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Food & Drink

Food & Drink, Kitchen Staples

The Best Organic Food To Eat, And The Ones You Can Avoid

organic food to eat
organic food to eat

Want to know the best organic food to eat, and the food you don’t need to eat if money is tight? Read on!

Organic food has been scientifically cited as being better for you but can be more expensive to buy. Therefore, I’ve been doing a little research into what organic food to eat and which organic food you don’t necessarily need to buy if money is tight.  That research led me to the Pesticide Action Network UK (PAN UK), who published the best and worst food in the UK for pesticide residues.

In my list of organic food to eat, I’ve listed the foods that PAN UK found to have the highest levels of pesticide residues.  These are the ones that are worth spending a little bit more money on for the organic versions.  For example, 90% of pears that PAN UK sampled were found to have pesticide residues, and that figure is 89% for apples and 88% for grapes.

In the list of organic foods you don’t need to buy, I’ve listed the foods that they found to have the lowest levels of pesticide residues.  Here, if your budget is tight then you can save your money and buy the regular non-organic versions.

If you’re a Moral Fibres US reader then do check out the Environmental Working Group Shopper’s Guide to Pesticides for information for your area.

The Organic Food to Eat

These fruit and vegetables tend to have high levels of pesticide use associated with their growth, so these are the foods you should eat organic:

Apples
Apricots
Beans in a Pod
Carrots
Citrus Fruits
Courgettes & Marrows
Cucumber
Grapes
Lettuce
Nectarines
Parsnips
Peas in a Pod
Pears
Peaches
Pineapple
Strawberries
Sweet Potatoes
Tomatoes
Yams

The Ones You Can Give A Miss

These fruit and vegetables tend to have lower levels of pesticide use associated with their growth. Therefore you can buy the non-organic versions if your shopping budget doesn’t stretch as far as the organic versions:

Aubergines
Bananas
Celery
Chili
Corn on the Cob
Ginger
Kiwi Fruit
Leeks
Melons
Onions
Peppers
Plums
Potatoes
Raspberries
Spinach
Star Fruit

I’d always try and buy local (or at least British grown) and seasonal produce though, where possible.

One thought on the list: I’m not sure about fruits with skin on them.  For example, PAN UK found that 100% of soft citrus fruit that they tested had pesticide residue.  I’ve always been of the opinion that as you’re peeling them, and have no intention of zesting them, then you don’t need to buy organic citrus fruit.  Unless you’re making organic marmalade of course. What do you think?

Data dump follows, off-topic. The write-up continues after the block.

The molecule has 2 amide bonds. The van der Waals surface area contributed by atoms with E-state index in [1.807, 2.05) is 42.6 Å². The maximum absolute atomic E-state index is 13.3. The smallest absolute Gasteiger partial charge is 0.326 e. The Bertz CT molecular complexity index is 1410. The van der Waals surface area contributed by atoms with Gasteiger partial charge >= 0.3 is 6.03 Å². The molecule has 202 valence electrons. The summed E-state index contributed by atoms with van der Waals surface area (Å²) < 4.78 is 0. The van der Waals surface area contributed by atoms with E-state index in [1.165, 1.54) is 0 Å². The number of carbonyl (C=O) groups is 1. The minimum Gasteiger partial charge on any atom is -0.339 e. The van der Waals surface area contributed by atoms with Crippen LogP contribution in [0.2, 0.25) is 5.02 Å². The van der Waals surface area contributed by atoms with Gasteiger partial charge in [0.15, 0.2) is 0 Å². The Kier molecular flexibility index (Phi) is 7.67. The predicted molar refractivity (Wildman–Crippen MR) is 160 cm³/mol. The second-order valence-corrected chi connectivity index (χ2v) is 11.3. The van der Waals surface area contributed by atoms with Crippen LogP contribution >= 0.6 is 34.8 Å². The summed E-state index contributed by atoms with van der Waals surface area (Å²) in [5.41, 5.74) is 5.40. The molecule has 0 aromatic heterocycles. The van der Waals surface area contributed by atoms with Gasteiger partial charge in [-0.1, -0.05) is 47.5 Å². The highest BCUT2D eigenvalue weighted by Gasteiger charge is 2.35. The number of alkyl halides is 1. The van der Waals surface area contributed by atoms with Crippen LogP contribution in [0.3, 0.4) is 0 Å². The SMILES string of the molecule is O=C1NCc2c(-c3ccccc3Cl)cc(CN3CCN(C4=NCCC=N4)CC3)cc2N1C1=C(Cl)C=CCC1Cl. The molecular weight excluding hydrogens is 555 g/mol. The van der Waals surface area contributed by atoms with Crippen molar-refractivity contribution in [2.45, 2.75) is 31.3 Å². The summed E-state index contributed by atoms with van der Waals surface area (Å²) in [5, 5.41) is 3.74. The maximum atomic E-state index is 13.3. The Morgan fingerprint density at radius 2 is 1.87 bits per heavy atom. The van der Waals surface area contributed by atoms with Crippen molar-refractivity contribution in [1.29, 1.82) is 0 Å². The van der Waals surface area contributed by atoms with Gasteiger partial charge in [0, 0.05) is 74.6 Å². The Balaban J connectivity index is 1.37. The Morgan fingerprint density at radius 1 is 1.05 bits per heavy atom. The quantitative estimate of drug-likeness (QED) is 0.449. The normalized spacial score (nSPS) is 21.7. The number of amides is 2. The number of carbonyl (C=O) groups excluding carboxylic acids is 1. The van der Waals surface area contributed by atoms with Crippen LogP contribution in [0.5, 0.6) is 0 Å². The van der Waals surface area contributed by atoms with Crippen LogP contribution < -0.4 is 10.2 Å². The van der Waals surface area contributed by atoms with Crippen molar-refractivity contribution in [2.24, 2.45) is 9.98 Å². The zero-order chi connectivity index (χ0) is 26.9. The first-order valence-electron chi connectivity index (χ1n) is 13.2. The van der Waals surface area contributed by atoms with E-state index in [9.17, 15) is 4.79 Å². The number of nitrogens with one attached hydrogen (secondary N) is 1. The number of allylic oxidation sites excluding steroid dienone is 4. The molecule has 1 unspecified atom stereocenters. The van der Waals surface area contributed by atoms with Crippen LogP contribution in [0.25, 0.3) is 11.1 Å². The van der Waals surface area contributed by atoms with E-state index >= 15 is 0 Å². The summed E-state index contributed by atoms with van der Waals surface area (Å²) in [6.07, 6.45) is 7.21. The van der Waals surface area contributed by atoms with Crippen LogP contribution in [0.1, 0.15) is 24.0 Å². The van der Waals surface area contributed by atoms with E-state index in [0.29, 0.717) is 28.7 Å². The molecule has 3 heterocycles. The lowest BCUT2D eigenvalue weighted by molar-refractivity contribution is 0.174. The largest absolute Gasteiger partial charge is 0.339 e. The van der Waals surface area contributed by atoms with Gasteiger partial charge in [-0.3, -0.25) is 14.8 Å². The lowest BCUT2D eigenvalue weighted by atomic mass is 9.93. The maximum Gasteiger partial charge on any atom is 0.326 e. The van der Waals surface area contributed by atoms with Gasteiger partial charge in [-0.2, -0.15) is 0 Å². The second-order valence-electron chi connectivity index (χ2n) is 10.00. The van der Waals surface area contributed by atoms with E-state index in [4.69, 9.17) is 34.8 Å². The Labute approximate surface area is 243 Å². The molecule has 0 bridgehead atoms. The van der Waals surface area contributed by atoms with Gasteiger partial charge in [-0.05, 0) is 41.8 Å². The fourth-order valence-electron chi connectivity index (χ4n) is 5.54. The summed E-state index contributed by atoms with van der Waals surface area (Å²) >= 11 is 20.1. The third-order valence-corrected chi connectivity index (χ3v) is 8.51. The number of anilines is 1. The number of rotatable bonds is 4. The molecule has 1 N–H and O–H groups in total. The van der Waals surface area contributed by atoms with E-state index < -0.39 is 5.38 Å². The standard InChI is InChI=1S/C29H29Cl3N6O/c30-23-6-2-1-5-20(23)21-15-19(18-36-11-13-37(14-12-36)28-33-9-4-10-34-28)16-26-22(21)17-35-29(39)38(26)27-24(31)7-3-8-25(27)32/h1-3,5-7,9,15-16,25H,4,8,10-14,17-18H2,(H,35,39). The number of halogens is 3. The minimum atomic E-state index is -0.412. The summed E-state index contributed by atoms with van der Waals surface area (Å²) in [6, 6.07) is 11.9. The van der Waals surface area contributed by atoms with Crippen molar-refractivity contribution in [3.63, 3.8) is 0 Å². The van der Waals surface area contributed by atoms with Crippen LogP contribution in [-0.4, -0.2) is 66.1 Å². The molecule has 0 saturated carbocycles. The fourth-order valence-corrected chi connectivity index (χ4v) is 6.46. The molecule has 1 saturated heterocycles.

Food & Drink, Kitchen Staples, Uncategorized

How To Eat More Protein

how to eat more protein
how to eat more protein

As a vegetarian, I’m always looking out for how to eat more protein.  We’ve just recently found a really simple way to up our protein intake.  I’m not sure how we hadn’t realised sooner, to be honest. As such, I thought I’d share in case anyone else has been in the dark about this cheap and easy healthy food swap.

How to Eat More Protein

Are you a pasta fiend?  I am.  I eat pasta at least twice a week, and I’d probably eat it every day of the week if I could get away with it!  In a nod towards healthy eating, I’ve been eating wholewheat pasta for nearly two decades because it’s slightly better for you than white pasta.

It turns out there is a healthier option to wholewheat pasta that (in my opinion) tastes and looks no different; provides you with a quarter of your recommended daily intake of protein; and is only 15p a bag more.

Behold: wholewheat spelt pasta!

To Compare

200g of wholegrain fusilli pasta from Sainsbury’s contains 8.4g of protein (17% of an adult’s recommended intake) and costs 85p for a 500g bag.

200g of wholewheat spelt fusilli pasta, also from Sainsbury’s, contains 12.3g of protein (25% of an adult’s recommended intake of protein), and costs £1 for a 500g bag.

That’s 8% more protein for one simple food swap that has little discernible difference to wholewheat pasta.

Other Protein Sources

Of course, I’m not suggesting for a second that you eat pasta for every meal.  For vegetarians and vegans good sources of protein include quinoa, lentils, chickpeas, beans, nuts, spinach, artichoke, peas, tofu and more.  Aim for a good balance of foods and you’ll easily hit your protein quota.  Which, for your information, is on average 55g a day for men, and 45g a day for women.

Do you have any tips on how to eat more protein?

And if you’re vegetarian, here are 25 protein packed vegan and vegetarian slow cooker recipes.

how to eat more protein for vegetarians and vegans